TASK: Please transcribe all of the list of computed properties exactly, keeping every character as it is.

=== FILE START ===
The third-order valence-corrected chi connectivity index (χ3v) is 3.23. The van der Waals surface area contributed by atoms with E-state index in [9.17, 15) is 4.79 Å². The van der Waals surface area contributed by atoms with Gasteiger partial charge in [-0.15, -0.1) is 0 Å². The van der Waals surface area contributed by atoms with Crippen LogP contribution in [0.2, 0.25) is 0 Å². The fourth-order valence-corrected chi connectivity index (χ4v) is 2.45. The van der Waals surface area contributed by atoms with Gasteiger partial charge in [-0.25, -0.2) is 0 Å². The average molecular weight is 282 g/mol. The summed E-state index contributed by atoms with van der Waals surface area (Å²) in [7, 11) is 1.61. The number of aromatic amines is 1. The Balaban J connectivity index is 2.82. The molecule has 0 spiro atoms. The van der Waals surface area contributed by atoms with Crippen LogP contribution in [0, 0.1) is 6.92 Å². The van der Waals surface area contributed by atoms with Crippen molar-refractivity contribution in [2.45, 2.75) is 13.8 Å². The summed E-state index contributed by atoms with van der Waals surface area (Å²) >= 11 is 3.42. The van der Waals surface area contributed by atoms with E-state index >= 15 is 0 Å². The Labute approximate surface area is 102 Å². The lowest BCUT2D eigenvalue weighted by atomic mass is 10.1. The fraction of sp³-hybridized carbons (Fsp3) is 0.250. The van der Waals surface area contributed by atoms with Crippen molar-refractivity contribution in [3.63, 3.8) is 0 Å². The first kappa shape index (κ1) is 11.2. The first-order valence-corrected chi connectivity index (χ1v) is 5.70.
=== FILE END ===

The third-order valence-corrected chi connectivity index (χ3v) is 3.23. The van der Waals surface area contributed by atoms with E-state index in [9.17, 15) is 4.79 Å². The van der Waals surface area contributed by atoms with Gasteiger partial charge in [-0.15, -0.1) is 0 Å². The van der Waals surface area contributed by atoms with Crippen LogP contribution in [0.2, 0.25) is 0 Å². The fourth-order valence-corrected chi connectivity index (χ4v) is 2.45. The van der Waals surface area contributed by atoms with Gasteiger partial charge in [-0.25, -0.2) is 0 Å². The average molecular weight is 282 g/mol. The summed E-state index contributed by atoms with van der Waals surface area (Å²) in [7, 11) is 1.61. The number of aromatic amines is 1. The Balaban J connectivity index is 2.82. The molecule has 0 spiro atoms. The van der Waals surface area contributed by atoms with Crippen LogP contribution in [0, 0.1) is 6.92 Å². The van der Waals surface area contributed by atoms with Crippen molar-refractivity contribution in [2.45, 2.75) is 13.8 Å². The summed E-state index contributed by atoms with van der Waals surface area (Å²) >= 11 is 3.42. The van der Waals surface area contributed by atoms with E-state index >= 15 is 0 Å². The Labute approximate surface area is 102 Å². The lowest BCUT2D eigenvalue weighted by atomic mass is 10.1. The fraction of sp³-hybridized carbons (Fsp3) is 0.250. The van der Waals surface area contributed by atoms with Crippen molar-refractivity contribution in [3.63, 3.8) is 0 Å². The first kappa shape index (κ1) is 11.2. The first-order valence-corrected chi connectivity index (χ1v) is 5.70.